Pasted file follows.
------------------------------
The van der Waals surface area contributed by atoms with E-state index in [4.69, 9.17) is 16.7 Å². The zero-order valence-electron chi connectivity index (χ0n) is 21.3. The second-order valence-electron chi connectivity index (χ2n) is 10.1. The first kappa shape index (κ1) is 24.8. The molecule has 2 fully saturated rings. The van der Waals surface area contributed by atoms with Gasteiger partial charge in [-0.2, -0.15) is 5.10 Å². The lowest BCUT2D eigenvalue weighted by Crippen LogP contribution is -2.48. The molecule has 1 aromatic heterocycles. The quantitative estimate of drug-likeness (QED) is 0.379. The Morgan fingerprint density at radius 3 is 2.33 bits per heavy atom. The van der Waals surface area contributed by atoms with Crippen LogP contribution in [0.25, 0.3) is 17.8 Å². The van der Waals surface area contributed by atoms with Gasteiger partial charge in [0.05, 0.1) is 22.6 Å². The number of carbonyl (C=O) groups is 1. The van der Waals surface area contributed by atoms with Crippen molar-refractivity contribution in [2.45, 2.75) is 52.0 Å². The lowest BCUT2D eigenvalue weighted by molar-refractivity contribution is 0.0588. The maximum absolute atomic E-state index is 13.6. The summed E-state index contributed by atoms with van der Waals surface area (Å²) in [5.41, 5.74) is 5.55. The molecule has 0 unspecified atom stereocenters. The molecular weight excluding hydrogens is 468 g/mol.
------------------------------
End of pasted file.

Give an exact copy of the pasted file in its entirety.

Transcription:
The van der Waals surface area contributed by atoms with E-state index in [4.69, 9.17) is 16.7 Å². The zero-order valence-electron chi connectivity index (χ0n) is 21.3. The second-order valence-electron chi connectivity index (χ2n) is 10.1. The first kappa shape index (κ1) is 24.8. The molecule has 2 fully saturated rings. The van der Waals surface area contributed by atoms with Gasteiger partial charge in [-0.2, -0.15) is 5.10 Å². The lowest BCUT2D eigenvalue weighted by Crippen LogP contribution is -2.48. The molecule has 1 aromatic heterocycles. The quantitative estimate of drug-likeness (QED) is 0.379. The Morgan fingerprint density at radius 3 is 2.33 bits per heavy atom. The van der Waals surface area contributed by atoms with Crippen LogP contribution in [0.25, 0.3) is 17.8 Å². The van der Waals surface area contributed by atoms with Gasteiger partial charge in [0.05, 0.1) is 22.6 Å². The number of carbonyl (C=O) groups is 1. The van der Waals surface area contributed by atoms with Crippen molar-refractivity contribution in [2.45, 2.75) is 52.0 Å². The lowest BCUT2D eigenvalue weighted by molar-refractivity contribution is 0.0588. The maximum absolute atomic E-state index is 13.6. The summed E-state index contributed by atoms with van der Waals surface area (Å²) in [5.41, 5.74) is 5.55. The molecule has 0 unspecified atom stereocenters. The molecular weight excluding hydrogens is 468 g/mol.